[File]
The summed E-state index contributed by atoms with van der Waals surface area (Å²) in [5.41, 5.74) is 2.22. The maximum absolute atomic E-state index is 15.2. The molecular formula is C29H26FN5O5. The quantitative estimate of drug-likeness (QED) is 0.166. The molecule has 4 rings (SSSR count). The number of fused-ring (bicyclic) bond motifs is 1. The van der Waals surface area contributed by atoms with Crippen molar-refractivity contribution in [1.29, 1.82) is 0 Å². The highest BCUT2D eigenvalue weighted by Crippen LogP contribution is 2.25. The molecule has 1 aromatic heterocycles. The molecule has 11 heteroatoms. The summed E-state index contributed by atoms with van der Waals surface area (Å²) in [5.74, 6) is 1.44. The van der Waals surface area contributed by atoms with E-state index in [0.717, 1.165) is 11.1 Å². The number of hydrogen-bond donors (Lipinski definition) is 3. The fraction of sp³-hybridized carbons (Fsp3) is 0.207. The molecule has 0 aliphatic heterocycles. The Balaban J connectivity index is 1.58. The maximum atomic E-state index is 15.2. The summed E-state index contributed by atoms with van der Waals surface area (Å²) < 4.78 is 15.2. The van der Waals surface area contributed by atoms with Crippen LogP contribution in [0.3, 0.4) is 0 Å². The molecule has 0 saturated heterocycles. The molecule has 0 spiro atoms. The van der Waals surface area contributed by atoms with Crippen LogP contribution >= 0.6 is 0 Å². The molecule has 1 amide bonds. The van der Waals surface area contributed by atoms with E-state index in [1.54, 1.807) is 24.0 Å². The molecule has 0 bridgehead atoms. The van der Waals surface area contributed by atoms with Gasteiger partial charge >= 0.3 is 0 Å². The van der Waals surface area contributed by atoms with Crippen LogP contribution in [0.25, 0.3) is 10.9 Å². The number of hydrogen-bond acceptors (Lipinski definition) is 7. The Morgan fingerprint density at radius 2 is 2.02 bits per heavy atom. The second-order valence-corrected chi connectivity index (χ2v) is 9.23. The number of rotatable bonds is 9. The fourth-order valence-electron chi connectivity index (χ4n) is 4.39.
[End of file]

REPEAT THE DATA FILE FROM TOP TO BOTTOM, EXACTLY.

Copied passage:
The summed E-state index contributed by atoms with van der Waals surface area (Å²) in [5.41, 5.74) is 2.22. The maximum absolute atomic E-state index is 15.2. The molecular formula is C29H26FN5O5. The quantitative estimate of drug-likeness (QED) is 0.166. The molecule has 4 rings (SSSR count). The number of fused-ring (bicyclic) bond motifs is 1. The van der Waals surface area contributed by atoms with Crippen molar-refractivity contribution in [1.29, 1.82) is 0 Å². The highest BCUT2D eigenvalue weighted by Crippen LogP contribution is 2.25. The molecule has 1 aromatic heterocycles. The molecule has 11 heteroatoms. The summed E-state index contributed by atoms with van der Waals surface area (Å²) in [5.74, 6) is 1.44. The van der Waals surface area contributed by atoms with E-state index in [0.717, 1.165) is 11.1 Å². The number of hydrogen-bond donors (Lipinski definition) is 3. The fraction of sp³-hybridized carbons (Fsp3) is 0.207. The molecule has 0 aliphatic heterocycles. The Balaban J connectivity index is 1.58. The maximum atomic E-state index is 15.2. The summed E-state index contributed by atoms with van der Waals surface area (Å²) < 4.78 is 15.2. The van der Waals surface area contributed by atoms with Crippen LogP contribution in [0.3, 0.4) is 0 Å². The molecule has 0 saturated heterocycles. The molecule has 0 spiro atoms. The van der Waals surface area contributed by atoms with Crippen LogP contribution >= 0.6 is 0 Å². The molecule has 1 amide bonds. The van der Waals surface area contributed by atoms with E-state index in [1.54, 1.807) is 24.0 Å². The molecule has 0 bridgehead atoms. The van der Waals surface area contributed by atoms with Gasteiger partial charge >= 0.3 is 0 Å². The van der Waals surface area contributed by atoms with Crippen LogP contribution in [0.25, 0.3) is 10.9 Å². The number of hydrogen-bond acceptors (Lipinski definition) is 7. The Morgan fingerprint density at radius 2 is 2.02 bits per heavy atom. The second-order valence-corrected chi connectivity index (χ2v) is 9.23. The number of rotatable bonds is 9. The fourth-order valence-electron chi connectivity index (χ4n) is 4.39.